I like to call this approach to communication "holistic" and I have found it to be of extreme effectiveness in:
a) achieving clearly defined communication goals while
b) building a strong sense of ownership among all stakeholders.
To further ease your task of understanding the importance of this matter, let me summarize here below the differences between the two most typical approaches to online communication strategy: the holistic vs. the allopathic one.
a) Web Allopathic (cure for the symptoms)
In this approach online communication issues are analysed by a team of qualified communication and technology specialists and individual solutions are proposed for each one of the problems.
Page design, information architecture, usability, search engine marketing, traffic analysis, technology, content management, editorial style, navigation design are addressed mostly as water tight compartments.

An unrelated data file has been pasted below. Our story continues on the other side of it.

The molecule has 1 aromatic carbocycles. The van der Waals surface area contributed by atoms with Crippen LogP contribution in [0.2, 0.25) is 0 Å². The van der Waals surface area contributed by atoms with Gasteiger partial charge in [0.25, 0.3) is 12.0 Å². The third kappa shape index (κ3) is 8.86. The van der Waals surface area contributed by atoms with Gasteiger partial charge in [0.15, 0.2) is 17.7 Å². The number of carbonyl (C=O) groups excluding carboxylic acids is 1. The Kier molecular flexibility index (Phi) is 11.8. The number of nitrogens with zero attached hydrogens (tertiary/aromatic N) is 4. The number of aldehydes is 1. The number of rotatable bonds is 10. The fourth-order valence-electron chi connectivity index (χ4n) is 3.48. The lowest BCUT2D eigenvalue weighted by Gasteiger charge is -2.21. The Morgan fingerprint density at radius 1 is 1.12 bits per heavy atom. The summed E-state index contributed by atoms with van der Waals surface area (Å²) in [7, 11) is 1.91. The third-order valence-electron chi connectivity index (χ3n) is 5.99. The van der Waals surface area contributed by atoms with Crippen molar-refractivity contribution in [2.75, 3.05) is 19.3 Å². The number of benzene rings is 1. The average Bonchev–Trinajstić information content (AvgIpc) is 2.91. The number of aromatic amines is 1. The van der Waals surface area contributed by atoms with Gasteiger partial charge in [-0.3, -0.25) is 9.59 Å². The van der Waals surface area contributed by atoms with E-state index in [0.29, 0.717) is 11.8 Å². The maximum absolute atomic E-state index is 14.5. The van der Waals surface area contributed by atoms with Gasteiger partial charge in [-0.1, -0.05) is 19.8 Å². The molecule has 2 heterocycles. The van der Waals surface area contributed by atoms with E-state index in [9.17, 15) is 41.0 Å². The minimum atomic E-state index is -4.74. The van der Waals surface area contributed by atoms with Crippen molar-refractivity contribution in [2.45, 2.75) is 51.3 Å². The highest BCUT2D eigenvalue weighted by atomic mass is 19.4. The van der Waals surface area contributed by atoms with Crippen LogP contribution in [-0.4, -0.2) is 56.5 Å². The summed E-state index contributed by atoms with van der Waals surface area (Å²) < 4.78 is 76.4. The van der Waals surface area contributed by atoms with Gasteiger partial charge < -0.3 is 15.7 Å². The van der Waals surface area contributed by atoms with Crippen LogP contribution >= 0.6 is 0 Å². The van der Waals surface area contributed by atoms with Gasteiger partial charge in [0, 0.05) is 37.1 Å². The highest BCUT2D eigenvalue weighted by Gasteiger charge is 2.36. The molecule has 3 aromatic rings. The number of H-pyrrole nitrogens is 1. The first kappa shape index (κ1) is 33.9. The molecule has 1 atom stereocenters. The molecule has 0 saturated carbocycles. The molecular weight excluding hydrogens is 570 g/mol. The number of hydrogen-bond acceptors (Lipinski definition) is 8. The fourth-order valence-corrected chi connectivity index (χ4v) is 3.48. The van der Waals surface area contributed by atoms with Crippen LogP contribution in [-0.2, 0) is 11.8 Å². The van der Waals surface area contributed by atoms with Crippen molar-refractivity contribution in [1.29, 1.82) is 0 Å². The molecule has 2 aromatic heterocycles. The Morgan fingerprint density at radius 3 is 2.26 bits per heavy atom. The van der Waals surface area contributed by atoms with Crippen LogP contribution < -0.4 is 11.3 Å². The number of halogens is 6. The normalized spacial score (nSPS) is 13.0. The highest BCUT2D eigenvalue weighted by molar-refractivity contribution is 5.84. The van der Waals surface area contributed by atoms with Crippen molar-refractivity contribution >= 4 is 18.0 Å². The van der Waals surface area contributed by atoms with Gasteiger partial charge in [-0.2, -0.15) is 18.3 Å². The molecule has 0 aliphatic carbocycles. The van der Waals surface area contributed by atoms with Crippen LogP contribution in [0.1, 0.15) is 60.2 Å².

Allopathic solutions appear to have an advantage over other approaches as they can often be deployed in the very short term, cost less, and generally provide some form of immediate relief (for who has commissioned the job, infrequently for the final user) to the problems addressed.
This approach does not normally take into account the possible interactions of the different solutions adopted, as it relays on specialists that address problems in their area of competence (designers, database specialists, information architects, content management system specialists, usability engineers, etc.).
Through this path it is also very hard to leverage any type of possible synergy between complementary teams and stakeholders, and each group maintains its positions and ideas without coming to a direct open confrontation that would allow growth and greater understanding for all.